The 7th special content is by Herbie Yamaguch!
Take a look at some of his snapshots taken last year.
"What is a Good Camera for Me?"
The year 2020 marked the 50th anniversary of my career as a photographer. Fifty years ago, I was a 20-year-old college student and worked as a part-time photographer at a TV station. When there was a sumo tournament, for example, I entered the stadium in a black car with the station's flag, with a sports announcer- prestigious figure in the broadcasting world- and took photos of winning moments of the main games. My photos were used in the national news show at 9 o'clock and in sports news at night. From around that time on, a dream was swirling in me: to become a portrait photographer. It all started when I lived in a severance and isolation for a disease called lumbar caries that I had suffered from since childhood. I had extremely limited interactions with friends for more than a dozen years. Struggling in loneliness and despair, what I most wanted and longed for was to interact with people without discrimination or prejudice. I identified that longing with my theme in photography, which became my basis as a photographer. Over the last 50 years, I have seen various cameras and found every camera is different: film size, sensor size, image taste, body size, weight, shape, shutter sound etc. In addition to that, every photographer has his/her way of photographing, therefore it depends on the photographer what he/she wants from the camera.
What is a "Good Camera" for Me?
The ideal camera for my shooting is one that is always with me and ready to be used except when I'm sleeping. Just recently, when I showed my recent work to an editor, he said "You have no distinction between ON and OFF of shooting time." He was right in that whenever I'm awake and and sympathize with what's in front of me, that's the subject I shoot. A camera that doesn't get in the way even if it's with me all the time, doesn't intimidate people, and gives me the courage to take pictures- that's the good camera for me. GR has always been in this small and lightweight style since the film era. Instead of a camera bag, I can take it out from a pocket or my palm. Shooting can be casual because of the size, and the image is very sharp. With all these factors, the conditions for a good camera for me are all met. The sample photos uploaded here were captured last year with the GR that I kept in my pocket. A couple I met in a gallery, people passing by, a taxi driver, a new city view created by new buildings, the year's lonely cherry blossoms. It captured the daily life of 2020, including people's minds, things and landscapes geometrically with its fixed wide angle lens without compromising reality. I can understand why it's loved by many photographers.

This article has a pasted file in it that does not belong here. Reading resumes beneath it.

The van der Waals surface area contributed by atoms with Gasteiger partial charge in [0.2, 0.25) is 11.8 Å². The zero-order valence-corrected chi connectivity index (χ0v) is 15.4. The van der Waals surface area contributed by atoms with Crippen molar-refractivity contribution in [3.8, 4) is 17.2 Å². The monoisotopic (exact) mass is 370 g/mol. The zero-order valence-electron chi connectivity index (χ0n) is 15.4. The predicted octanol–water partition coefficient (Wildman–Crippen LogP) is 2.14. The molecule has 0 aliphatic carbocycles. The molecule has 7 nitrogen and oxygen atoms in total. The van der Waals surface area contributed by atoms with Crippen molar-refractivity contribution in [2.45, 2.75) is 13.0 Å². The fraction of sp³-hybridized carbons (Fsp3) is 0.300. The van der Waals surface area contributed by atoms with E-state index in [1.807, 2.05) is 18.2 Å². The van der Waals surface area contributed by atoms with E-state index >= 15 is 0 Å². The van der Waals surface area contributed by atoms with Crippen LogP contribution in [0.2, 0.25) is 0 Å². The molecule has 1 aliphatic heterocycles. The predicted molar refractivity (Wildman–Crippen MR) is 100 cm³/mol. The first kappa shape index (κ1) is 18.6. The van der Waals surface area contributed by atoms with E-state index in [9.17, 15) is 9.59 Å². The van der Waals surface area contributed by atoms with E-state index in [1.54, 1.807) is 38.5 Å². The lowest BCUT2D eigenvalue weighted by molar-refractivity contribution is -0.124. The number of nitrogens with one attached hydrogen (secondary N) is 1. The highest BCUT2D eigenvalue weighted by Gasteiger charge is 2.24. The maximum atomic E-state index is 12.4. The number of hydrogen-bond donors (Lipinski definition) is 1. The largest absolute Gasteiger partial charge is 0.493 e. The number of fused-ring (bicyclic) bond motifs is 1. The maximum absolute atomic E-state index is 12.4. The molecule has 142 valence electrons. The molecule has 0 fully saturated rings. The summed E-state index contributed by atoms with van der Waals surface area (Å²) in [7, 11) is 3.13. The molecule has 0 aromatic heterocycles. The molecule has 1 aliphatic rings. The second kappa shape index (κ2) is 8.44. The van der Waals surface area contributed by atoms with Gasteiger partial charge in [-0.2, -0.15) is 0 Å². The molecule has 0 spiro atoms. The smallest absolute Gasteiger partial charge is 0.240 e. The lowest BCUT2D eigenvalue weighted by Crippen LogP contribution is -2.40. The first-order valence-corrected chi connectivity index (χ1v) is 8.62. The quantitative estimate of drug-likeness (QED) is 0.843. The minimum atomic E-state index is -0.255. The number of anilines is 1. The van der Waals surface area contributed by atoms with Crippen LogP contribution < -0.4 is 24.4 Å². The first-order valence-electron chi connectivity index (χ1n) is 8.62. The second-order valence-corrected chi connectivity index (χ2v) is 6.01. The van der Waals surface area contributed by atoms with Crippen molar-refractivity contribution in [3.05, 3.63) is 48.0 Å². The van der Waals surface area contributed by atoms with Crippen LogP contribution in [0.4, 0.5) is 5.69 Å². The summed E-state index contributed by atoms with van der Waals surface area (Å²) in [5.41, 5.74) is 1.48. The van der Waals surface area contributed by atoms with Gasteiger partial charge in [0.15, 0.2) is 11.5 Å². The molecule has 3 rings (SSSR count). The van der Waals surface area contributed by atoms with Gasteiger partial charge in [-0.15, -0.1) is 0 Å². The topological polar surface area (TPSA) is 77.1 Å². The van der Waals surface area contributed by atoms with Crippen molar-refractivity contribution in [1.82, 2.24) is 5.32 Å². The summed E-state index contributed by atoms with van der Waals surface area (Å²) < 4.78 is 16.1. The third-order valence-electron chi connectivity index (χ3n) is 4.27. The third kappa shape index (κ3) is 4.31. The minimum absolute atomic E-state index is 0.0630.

Herbie Yamaguchi, born in Tokyo in 1950, moved to England in 1973 at the age of 23 and spent 10 years there. Meanwhile, he became a photographer after working as an actor in a theater company. He experienced the punk rock movement then, and his photographs in London- from musicians to the people of the city- were highly praised. Since his return to Japan, he has continued to photograph with the theme "hope to live", and has photographed artists including Masaharu Fukuyama and portraits of ordinary people. In addition to being a photographer, he is an essay writer, radio personality, and lyric writer for guitarist Tomoyasu Hotei's album. He has held many exhibitions and published many photobooks. Visiting Professor at Osaka University of Arts and Kyushu Sangyo University. Received the Photographic Society of Japan Award in 2011.
★The photos can be viewed on GRist page.